Public Release: 

NASA spies Tropical Cyclone Bart's end

NASA/Goddard Space Flight Center

IMAGE

IMAGE: On Feb. 22, the MODIS instrument aboard NASA's Aqua satellite captured a visible image of Bart that showed wind shear continued to affect the storm. view more

Credit: Credits: NASA Goddard MODIS Rapid Response Team

NASA's Aqua satellite spotted Tropical Cyclone Bart as it was transitioning into an extra-tropical cyclone in the South Pacific Ocean.

Bart is the second named tropical cyclone in the South Pacific Season to last under two days. Alfred was the first named storm of the season that lived and died in Australia's Gulf of Carpentaria earlier this week after a day as a tropical cyclone.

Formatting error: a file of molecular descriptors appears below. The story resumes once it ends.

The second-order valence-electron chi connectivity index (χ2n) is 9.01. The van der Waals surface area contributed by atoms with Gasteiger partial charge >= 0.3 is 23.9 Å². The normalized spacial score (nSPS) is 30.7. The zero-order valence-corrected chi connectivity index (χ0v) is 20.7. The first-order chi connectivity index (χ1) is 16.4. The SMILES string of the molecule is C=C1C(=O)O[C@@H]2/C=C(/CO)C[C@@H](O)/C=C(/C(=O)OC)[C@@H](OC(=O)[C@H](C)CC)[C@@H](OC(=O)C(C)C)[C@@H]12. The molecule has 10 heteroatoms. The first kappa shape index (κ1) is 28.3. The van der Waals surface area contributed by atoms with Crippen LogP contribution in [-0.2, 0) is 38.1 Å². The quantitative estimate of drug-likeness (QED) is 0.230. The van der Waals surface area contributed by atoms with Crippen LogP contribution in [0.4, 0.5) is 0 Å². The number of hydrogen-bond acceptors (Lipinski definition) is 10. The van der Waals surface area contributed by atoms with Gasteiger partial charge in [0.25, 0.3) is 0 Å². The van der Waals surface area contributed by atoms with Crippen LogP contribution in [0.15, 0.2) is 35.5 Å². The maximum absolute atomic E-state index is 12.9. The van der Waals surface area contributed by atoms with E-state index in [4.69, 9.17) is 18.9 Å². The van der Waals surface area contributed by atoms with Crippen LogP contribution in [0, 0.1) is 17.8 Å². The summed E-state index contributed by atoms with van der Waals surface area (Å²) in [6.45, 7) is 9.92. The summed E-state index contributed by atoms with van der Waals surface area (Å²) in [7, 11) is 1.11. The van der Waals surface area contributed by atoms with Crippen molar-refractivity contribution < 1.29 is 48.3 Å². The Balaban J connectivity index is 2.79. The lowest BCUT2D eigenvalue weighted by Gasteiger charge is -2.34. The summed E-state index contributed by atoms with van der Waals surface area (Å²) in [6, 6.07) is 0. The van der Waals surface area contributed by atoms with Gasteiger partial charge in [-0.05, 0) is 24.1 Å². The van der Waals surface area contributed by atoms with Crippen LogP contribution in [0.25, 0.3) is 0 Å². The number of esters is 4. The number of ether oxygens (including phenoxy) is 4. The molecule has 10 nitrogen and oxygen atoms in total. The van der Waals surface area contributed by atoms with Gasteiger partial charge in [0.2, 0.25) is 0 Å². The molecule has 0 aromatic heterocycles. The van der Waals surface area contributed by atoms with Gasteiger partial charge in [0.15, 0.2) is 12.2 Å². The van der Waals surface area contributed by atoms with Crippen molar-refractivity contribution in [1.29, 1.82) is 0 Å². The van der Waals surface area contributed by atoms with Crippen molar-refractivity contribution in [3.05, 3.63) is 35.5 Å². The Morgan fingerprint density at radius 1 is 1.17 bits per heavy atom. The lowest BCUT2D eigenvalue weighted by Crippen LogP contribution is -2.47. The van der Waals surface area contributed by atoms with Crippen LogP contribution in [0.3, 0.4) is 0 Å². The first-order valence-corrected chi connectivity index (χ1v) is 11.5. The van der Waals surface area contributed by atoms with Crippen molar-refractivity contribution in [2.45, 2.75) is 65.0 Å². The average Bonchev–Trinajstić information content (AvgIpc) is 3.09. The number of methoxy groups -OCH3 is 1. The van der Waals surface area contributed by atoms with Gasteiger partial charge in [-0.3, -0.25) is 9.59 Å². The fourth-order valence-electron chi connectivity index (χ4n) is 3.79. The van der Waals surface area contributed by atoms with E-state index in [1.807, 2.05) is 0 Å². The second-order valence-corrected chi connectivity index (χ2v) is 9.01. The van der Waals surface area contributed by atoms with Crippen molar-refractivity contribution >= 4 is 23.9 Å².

On Feb. 22, the MODIS or Moderate Resolution Imaging Spectroradiometer instrument that flies aboard NASA's Aqua satellite captured a visible image of Bart that showed wind shear continued to affect the storm. Northwesterly wind shear increased over the last day since Bart formed, and has stretched the storm out and weakened it. Thunderstorms were becoming weaker and convection (rising air that forms clouds and storms) was becoming shallow as the system accelerates into the mid-latitude wind flow pattern.

The Joint Typhoon Warning Center or JTWC issued their final warning on Bart on Feb. 22 at 0300 UTC (Feb. 21 at 10 p.m. EST). At that time Bart's maximum sustained winds were near 35 knots (40 mph/62 kph) and weakening. Bart was located over open waters of the South Pacific Ocean and far from land, about 617 nautical miles southwest of Papeete, Tahiti. Bart was speeding to the southeast at 37 knots (42.5 mph/68.5 kph) and into tropical cyclone history.

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